Reid Rod Line Pavilion - Page 2

 
Reid Rod Line 2

The swing arm holds the rod just above ground level.  The rod enters a pipe under a road showing how a rod line can be fashioned to avoid obstacles.

Rod Line 3

As the rod leave the pipe, another pipe and hook assembly supports it.

Rod Line 4

Near its destination, the rod is suspended beneath another type of hanger called a "straddle bug" which brings it up to the height needed at the well site.  Often, the hangers for the rod were simply supported by conveniently located trees.  Rod lines were known to extend as much as 1/2 mile from the pumping power to the well site.   

Rod Line 5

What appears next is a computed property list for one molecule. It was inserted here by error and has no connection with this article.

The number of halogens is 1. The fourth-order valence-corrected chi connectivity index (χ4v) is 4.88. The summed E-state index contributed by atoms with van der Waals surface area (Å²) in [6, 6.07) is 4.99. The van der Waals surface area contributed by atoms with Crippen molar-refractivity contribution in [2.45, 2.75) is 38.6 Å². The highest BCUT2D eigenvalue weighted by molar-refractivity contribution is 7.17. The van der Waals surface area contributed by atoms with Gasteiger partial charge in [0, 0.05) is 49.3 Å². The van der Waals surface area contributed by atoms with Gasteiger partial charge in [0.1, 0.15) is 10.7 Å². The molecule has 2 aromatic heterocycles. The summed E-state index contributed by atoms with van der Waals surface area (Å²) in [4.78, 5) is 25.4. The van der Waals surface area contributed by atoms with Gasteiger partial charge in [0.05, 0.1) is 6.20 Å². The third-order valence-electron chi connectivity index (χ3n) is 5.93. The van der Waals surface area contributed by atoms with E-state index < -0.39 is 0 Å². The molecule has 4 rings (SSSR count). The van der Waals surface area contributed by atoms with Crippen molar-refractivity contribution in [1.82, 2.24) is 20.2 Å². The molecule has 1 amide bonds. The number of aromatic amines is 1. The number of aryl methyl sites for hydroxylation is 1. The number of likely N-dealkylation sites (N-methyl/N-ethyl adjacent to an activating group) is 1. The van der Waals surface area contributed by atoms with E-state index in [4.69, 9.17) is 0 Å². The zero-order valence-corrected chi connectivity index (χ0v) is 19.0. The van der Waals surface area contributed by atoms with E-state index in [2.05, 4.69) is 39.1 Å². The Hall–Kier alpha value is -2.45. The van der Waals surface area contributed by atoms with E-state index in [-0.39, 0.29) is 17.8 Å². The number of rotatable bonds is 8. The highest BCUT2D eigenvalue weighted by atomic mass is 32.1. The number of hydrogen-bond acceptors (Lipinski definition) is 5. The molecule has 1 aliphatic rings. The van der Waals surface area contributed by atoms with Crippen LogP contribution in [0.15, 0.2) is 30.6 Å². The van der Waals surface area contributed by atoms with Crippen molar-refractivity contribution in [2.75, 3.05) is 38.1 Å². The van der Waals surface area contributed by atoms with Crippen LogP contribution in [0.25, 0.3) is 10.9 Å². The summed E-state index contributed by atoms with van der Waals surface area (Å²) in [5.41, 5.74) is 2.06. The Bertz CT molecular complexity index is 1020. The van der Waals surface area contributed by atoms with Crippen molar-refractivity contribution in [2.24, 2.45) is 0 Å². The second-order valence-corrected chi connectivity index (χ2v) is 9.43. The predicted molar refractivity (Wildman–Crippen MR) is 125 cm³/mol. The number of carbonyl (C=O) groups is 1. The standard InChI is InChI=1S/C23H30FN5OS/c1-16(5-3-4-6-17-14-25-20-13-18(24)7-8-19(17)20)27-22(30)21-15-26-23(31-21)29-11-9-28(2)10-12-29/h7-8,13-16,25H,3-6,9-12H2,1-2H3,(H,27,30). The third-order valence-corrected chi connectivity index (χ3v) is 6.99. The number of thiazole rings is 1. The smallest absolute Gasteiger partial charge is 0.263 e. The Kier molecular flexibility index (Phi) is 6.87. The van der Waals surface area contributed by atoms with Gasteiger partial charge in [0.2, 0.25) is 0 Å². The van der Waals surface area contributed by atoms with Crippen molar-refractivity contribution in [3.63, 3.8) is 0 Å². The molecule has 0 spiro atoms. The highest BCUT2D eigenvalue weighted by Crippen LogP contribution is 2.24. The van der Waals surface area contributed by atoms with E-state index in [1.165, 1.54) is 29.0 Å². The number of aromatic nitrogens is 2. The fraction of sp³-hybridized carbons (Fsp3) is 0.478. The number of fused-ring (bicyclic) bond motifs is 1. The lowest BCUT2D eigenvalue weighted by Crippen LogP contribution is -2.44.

At the well site, the rod is attached to the pump jack.  When pulled in tension by the pumping power, the horizontal motion of the rod operates the pump jack which produces the vertical motion required by the pump to perform the pumping stroke.  Many versions of the pump jack were built and all converted horizontal motion to vertical motion.  It seems that every foundry had its own version and many sold "kits" of the basic castings.  The producer supplied his own flat iron and pipe to complete the unit.  This pump jack is such an example.  This style became the most common and was later termed the "Oklahoma Jack" although it's design originated in Pennsylvania. 

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